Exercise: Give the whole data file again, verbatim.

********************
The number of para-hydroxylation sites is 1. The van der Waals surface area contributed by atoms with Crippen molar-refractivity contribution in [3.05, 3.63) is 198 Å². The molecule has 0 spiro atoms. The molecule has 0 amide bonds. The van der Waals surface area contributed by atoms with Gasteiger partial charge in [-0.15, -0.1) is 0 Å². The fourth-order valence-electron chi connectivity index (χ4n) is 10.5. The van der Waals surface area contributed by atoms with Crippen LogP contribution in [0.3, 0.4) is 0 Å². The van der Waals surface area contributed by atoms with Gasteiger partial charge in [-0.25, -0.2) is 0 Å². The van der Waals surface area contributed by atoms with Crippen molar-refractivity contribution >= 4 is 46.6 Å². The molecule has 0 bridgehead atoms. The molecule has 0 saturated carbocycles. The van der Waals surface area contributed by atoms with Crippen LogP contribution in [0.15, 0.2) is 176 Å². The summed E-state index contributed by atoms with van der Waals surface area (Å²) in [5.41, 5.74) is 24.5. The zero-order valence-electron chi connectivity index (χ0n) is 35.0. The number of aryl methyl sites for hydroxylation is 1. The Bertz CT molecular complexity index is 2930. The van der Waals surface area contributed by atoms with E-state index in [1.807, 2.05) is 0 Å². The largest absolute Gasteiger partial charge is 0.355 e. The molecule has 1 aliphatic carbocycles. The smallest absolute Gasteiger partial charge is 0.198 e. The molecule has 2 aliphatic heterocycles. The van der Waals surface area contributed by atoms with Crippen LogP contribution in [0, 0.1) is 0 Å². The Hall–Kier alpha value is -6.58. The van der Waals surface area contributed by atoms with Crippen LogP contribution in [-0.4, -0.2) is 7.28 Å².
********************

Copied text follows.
The number of para-hydroxylation sites is 1. The van der Waals surface area contributed by atoms with Crippen molar-refractivity contribution in [3.05, 3.63) is 198 Å². The molecule has 0 spiro atoms. The molecule has 0 amide bonds. The van der Waals surface area contributed by atoms with Gasteiger partial charge in [-0.15, -0.1) is 0 Å². The fourth-order valence-electron chi connectivity index (χ4n) is 10.5. The van der Waals surface area contributed by atoms with Crippen LogP contribution in [0.3, 0.4) is 0 Å². The van der Waals surface area contributed by atoms with Gasteiger partial charge in [-0.25, -0.2) is 0 Å². The van der Waals surface area contributed by atoms with Crippen molar-refractivity contribution >= 4 is 46.6 Å². The molecule has 0 bridgehead atoms. The molecule has 0 saturated carbocycles. The van der Waals surface area contributed by atoms with Crippen LogP contribution in [0.15, 0.2) is 176 Å². The summed E-state index contributed by atoms with van der Waals surface area (Å²) in [5.41, 5.74) is 24.5. The zero-order valence-electron chi connectivity index (χ0n) is 35.0. The number of aryl methyl sites for hydroxylation is 1. The Bertz CT molecular complexity index is 2930. The van der Waals surface area contributed by atoms with E-state index in [1.807, 2.05) is 0 Å². The largest absolute Gasteiger partial charge is 0.355 e. The molecule has 1 aliphatic carbocycles. The smallest absolute Gasteiger partial charge is 0.198 e. The molecule has 2 aliphatic heterocycles. The van der Waals surface area contributed by atoms with Crippen LogP contribution in [0, 0.1) is 0 Å². The Hall–Kier alpha value is -6.58. The van der Waals surface area contributed by atoms with Crippen LogP contribution in [-0.4, -0.2) is 7.28 Å².